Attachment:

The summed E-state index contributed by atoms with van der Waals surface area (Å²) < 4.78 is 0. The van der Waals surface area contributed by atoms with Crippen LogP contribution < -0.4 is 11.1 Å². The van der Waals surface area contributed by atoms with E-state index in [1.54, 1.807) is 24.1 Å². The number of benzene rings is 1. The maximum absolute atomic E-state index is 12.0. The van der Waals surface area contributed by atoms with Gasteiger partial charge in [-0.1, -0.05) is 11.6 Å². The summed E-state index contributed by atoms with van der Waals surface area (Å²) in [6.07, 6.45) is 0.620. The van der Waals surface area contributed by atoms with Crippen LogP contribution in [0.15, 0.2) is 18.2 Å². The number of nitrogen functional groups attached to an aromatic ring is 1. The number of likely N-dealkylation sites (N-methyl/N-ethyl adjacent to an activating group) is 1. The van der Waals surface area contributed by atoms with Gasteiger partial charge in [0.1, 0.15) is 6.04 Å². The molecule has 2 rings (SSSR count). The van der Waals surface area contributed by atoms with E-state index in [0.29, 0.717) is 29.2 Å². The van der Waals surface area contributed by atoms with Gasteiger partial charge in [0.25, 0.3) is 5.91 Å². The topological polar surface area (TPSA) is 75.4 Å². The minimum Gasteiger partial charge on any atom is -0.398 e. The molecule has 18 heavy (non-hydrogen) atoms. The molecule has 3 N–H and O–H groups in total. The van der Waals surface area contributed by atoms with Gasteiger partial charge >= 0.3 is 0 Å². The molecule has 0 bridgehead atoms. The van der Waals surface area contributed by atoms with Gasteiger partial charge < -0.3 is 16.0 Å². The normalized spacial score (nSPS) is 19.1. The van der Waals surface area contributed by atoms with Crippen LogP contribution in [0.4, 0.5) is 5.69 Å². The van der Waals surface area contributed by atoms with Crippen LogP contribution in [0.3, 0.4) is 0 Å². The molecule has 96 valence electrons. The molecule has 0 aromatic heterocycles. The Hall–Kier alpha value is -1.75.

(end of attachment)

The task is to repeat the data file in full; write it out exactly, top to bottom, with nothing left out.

The summed E-state index contributed by atoms with van der Waals surface area (Å²) < 4.78 is 0. The van der Waals surface area contributed by atoms with Crippen LogP contribution < -0.4 is 11.1 Å². The van der Waals surface area contributed by atoms with E-state index in [1.54, 1.807) is 24.1 Å². The number of benzene rings is 1. The maximum absolute atomic E-state index is 12.0. The van der Waals surface area contributed by atoms with Gasteiger partial charge in [-0.1, -0.05) is 11.6 Å². The summed E-state index contributed by atoms with van der Waals surface area (Å²) in [6.07, 6.45) is 0.620. The van der Waals surface area contributed by atoms with Crippen LogP contribution in [0.15, 0.2) is 18.2 Å². The number of nitrogen functional groups attached to an aromatic ring is 1. The number of likely N-dealkylation sites (N-methyl/N-ethyl adjacent to an activating group) is 1. The van der Waals surface area contributed by atoms with Gasteiger partial charge in [0.1, 0.15) is 6.04 Å². The molecule has 2 rings (SSSR count). The van der Waals surface area contributed by atoms with E-state index in [0.29, 0.717) is 29.2 Å². The van der Waals surface area contributed by atoms with Gasteiger partial charge in [0.25, 0.3) is 5.91 Å². The topological polar surface area (TPSA) is 75.4 Å². The minimum Gasteiger partial charge on any atom is -0.398 e. The molecule has 18 heavy (non-hydrogen) atoms. The molecule has 3 N–H and O–H groups in total. The van der Waals surface area contributed by atoms with Gasteiger partial charge >= 0.3 is 0 Å². The molecule has 0 bridgehead atoms. The van der Waals surface area contributed by atoms with Gasteiger partial charge < -0.3 is 16.0 Å². The normalized spacial score (nSPS) is 19.1. The van der Waals surface area contributed by atoms with Crippen LogP contribution in [0.4, 0.5) is 5.69 Å². The van der Waals surface area contributed by atoms with Crippen LogP contribution in [0.3, 0.4) is 0 Å². The molecule has 96 valence electrons. The molecule has 0 aromatic heterocycles. The Hall–Kier alpha value is -1.75.